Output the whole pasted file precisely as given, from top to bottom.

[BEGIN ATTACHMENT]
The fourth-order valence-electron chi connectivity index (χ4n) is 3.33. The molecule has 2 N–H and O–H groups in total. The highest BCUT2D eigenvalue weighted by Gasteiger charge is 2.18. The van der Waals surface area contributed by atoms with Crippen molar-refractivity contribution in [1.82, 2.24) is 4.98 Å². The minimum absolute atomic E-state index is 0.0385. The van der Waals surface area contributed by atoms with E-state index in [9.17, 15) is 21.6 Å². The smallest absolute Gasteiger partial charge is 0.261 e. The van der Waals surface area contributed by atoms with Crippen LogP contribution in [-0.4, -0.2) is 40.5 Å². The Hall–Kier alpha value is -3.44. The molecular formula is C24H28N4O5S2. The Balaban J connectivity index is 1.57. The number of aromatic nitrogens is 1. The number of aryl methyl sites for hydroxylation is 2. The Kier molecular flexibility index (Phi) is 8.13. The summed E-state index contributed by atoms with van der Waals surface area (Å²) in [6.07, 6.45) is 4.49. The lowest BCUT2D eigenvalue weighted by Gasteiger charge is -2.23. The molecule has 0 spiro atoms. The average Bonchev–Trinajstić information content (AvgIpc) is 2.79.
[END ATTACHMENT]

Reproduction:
The fourth-order valence-electron chi connectivity index (χ4n) is 3.33. The molecule has 2 N–H and O–H groups in total. The highest BCUT2D eigenvalue weighted by Gasteiger charge is 2.18. The van der Waals surface area contributed by atoms with Crippen molar-refractivity contribution in [1.82, 2.24) is 4.98 Å². The minimum absolute atomic E-state index is 0.0385. The van der Waals surface area contributed by atoms with E-state index in [9.17, 15) is 21.6 Å². The smallest absolute Gasteiger partial charge is 0.261 e. The van der Waals surface area contributed by atoms with Crippen LogP contribution in [-0.4, -0.2) is 40.5 Å². The Hall–Kier alpha value is -3.44. The molecular formula is C24H28N4O5S2. The Balaban J connectivity index is 1.57. The number of aromatic nitrogens is 1. The number of aryl methyl sites for hydroxylation is 2. The Kier molecular flexibility index (Phi) is 8.13. The summed E-state index contributed by atoms with van der Waals surface area (Å²) in [6.07, 6.45) is 4.49. The lowest BCUT2D eigenvalue weighted by Gasteiger charge is -2.23. The molecule has 0 spiro atoms. The average Bonchev–Trinajstić information content (AvgIpc) is 2.79.